Sermons on race, skin color, 9/11, U.S. Govt. terrorism ...

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Sermons on race, skin color, 9/11, U.S. Govt. terrorism ...

Post by Guysanto » Sat Mar 15, 2008 8:23 am

From Alex Mooney
CNN

(CNN) -- A Chicago minister who delivered a fiery sermon about Sen. Hillary Clinton having an advantage over Sen. Barack Obama in the presidential race because she is white is no longer a part of the Obama campaign.

The Rev. Jeremiah Wright is no longer serving on the African American Religious Leadership Committee, campaign sources told CNN.

In another sermon, Wright had said America had brought the September 11 attacks upon itself.

Obama denounced some of Wright's sermons on Friday, telling CNN's Anderson Cooper: "These are a series of incendiary statements that I can't object to strongly enough."

Earlier Friday, before the announcement of Wright's departure from the Obama camp, the Illinois senator denounced some of the ministers's sermons, calling them "inflammatory and appalling."

"I categorically denounce any statement that disparages our great country or serves to divide us from our allies," Obama wrote on the liberal Web site Huffingtonpost.com about recently surfaced sermons from Wright -- his longtime pastor at the Trinity United Church of Christ.

"I also believe that words that degrade individuals have no place in our public dialogue, whether it's on the campaign stump or in the pulpit," Obama continued. "In sum, I reject outright the statements by Rev. Wright that are at issue."

Obama, during the CNN interview, said, "I just don't think it's necessary to talk about Senator Clinton or anybody in those terms." VideoWatch Obama on CNN respond to sermons »

And, even though he has been a member of Trinity United for the past 20 years, Obama said he had never witnessed Wright making such statements.

"Had I heard those statements in the church, I would have told Reverend Wright that I profoundly disagree with them," Obama said, adding, "What I have been hearing and had been hearing in church was talk about Jesus and talk about faith and values and serving the poor."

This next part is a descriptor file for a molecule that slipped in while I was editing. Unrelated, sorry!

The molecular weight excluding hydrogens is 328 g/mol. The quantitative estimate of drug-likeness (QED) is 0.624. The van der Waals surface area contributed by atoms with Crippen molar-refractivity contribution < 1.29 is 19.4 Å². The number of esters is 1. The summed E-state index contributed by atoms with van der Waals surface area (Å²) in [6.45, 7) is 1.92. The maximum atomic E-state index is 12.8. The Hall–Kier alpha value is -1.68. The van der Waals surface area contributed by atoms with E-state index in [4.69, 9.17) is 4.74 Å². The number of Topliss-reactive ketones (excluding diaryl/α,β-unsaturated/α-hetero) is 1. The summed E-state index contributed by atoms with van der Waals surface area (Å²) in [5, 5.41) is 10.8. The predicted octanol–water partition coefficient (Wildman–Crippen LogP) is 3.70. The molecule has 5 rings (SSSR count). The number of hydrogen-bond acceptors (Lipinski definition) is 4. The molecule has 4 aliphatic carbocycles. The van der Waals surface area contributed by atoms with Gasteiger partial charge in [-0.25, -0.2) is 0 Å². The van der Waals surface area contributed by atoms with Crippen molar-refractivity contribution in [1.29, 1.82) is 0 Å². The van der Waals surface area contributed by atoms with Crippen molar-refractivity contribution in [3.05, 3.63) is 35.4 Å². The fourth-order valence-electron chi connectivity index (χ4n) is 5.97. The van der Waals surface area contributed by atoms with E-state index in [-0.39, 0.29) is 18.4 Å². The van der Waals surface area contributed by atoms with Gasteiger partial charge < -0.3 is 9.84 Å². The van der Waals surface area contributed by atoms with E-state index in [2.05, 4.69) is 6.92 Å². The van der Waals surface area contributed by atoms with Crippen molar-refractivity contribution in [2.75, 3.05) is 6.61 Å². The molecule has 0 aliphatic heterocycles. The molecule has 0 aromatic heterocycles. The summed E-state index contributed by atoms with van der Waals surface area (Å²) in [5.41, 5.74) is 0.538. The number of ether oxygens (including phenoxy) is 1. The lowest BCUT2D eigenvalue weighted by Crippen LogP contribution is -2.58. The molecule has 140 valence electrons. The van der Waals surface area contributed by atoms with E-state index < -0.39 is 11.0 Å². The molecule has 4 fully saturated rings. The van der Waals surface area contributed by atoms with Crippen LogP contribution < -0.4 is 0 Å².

The sermons in question became the subject of scrutiny earlier this week after being highlighted in an ABC News report.

At one December service, Wright argued Clinton's road to the White House is considerably easier than Obama's because of his skin color.

"Hillary was not a black boy raised in a single parent home. Barack was," Wright says in a video of the sermon posted on YouTube. "Barack knows what it means to be a black man living in a country and a culture that is controlled by rich white people. Hillary! Hillary ain't never been called a 'nigger!' Hillary has never had her people defined as a non-person." VideoWatch Wright berate Clinton from the pulpit »

Wright, who retired from his post earlier this year, also says in the video, "Who cares about what a poor black man has to face every day in a country and in a culture controlled by rich white people?"

Still, Obama defended his 20-year relationship with Wright, saying that the pastor has served him in a spiritual role -- not a political one.

A sermon from Wright shortly after the September 11, 2001, terrorism attacks is also under scrutiny. In it he said America had brought on the attacks with its own practice of terrorism.

"We bombed Hiroshima, we bombed Nagasaki, and we nuked far more than the thousands in New York and the Pentagon, and we never batted an eye," he said. "We have supported state terrorism against the Palestinians and black South Africans, and now we are indignant. Because the stuff we have done overseas has now brought right back into our own front yards. America's chickens are coming home to roost."

In his statement Friday, Obama said he had not personally heard the controversial sermons.

"When these statements first came to my attention, it was at the beginning of my presidential campaign. I made it clear at the time that I strongly condemned his comments," Obama wrote. "But because Rev. Wright was on the verge of retirement, and because of my strong links to the Trinity faith community, where I married my wife and where my daughters were baptized, I did not think it appropriate to leave the church."

And in a 2003 sermon, Wright said of America's treatment of African-Americans: "The government gives them the drugs, builds bigger prisons, passes a three-strike law and then wants us to sing 'God Bless America.' No, no, no, God damn America, that's in the Bible for killing innocent people."God damn America for treating our citizens as less than human. God damn America for as long as she acts like she is God and she is supreme."

Obama and Wright have been close for years. Obama has been a member of Wright's church since his days in law school, and Obama's best-selling book, "The Audacity of Hope," takes its title from one of Wright's sermons.

But Obama also has long maintained he is at odds with some of Wright's sermons, and has likened him to an "old uncle" who sometimes will say things Obama doesn't agree with. He has also specifically denounced Wright's 9/11 comments.



CNN's Chris Welch contributed to this report.

Find this article at:
http://www.cnn.com/2008/POLITICS/03/14/ ... cnnSTCText

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The truth hurts

Post by Leoneljb » Sat Mar 15, 2008 12:40 pm

The Reverend is RIGHT!

He is right about the bombing of Nagasaki etc. He is also right about America.